If you take the time to review the percentage of the market held by the concentrated four largest long traders in every futures market for commodities of finite supply, you will see that silver is among the least concentrated. Only the soybean complex and an ICE natural gas contract are very slightly less concentrated than silver is on the long side. Even in very large markets, like the NYMEX's crude oil and natural gas contracts, the long concentration is more than it is in silver. Comparing silver to the other COMEX metals, both the gold and copper long concentrations are almost double that of silver. What does this mean? It means that only a short manipulation can exist in silver. It is impossible for there to be a manipulation on the long side of COMEX silver because there is so little concentration.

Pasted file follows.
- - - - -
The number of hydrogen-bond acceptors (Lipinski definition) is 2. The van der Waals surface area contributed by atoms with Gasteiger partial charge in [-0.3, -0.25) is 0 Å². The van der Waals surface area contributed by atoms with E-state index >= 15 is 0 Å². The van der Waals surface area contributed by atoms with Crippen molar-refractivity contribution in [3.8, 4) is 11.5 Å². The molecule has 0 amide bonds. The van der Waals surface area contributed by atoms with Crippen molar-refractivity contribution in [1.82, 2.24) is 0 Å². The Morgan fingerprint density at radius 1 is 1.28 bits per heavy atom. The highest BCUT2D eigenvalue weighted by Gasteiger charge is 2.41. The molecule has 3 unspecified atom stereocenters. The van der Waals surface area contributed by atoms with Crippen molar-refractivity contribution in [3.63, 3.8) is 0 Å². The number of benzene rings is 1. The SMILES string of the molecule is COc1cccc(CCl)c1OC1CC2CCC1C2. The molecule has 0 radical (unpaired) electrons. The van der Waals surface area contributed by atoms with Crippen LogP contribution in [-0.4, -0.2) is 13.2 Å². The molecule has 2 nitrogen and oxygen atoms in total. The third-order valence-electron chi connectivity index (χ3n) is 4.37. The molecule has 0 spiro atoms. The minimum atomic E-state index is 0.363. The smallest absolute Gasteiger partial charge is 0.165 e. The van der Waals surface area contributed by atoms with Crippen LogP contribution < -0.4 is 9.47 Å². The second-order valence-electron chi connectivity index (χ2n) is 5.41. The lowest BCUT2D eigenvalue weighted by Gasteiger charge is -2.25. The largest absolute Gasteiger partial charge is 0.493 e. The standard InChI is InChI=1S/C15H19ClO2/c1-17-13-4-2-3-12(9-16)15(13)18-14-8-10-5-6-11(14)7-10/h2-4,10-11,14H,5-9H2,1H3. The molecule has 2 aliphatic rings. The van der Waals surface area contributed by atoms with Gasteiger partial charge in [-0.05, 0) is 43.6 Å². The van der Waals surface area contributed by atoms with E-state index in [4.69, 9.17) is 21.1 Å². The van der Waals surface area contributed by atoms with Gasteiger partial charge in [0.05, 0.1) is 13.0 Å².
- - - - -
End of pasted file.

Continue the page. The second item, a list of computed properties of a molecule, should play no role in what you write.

Further, it means that any talk that silver may be in a bubble is silly. A bubble means everyone and his brother Joe is in a market with both hands and feet. Nothing could be further from than that than in silver. Not only is there not the hint of a long concentration among big traders, even the smaller traders haven't built up a notable long position. The non-reportable traders on the COMEX currently hold a much smaller long position than they have held on average over the past 25 years and did not increase their long position significantly in the latest $7 rally. How can you have a bubble with no public participation?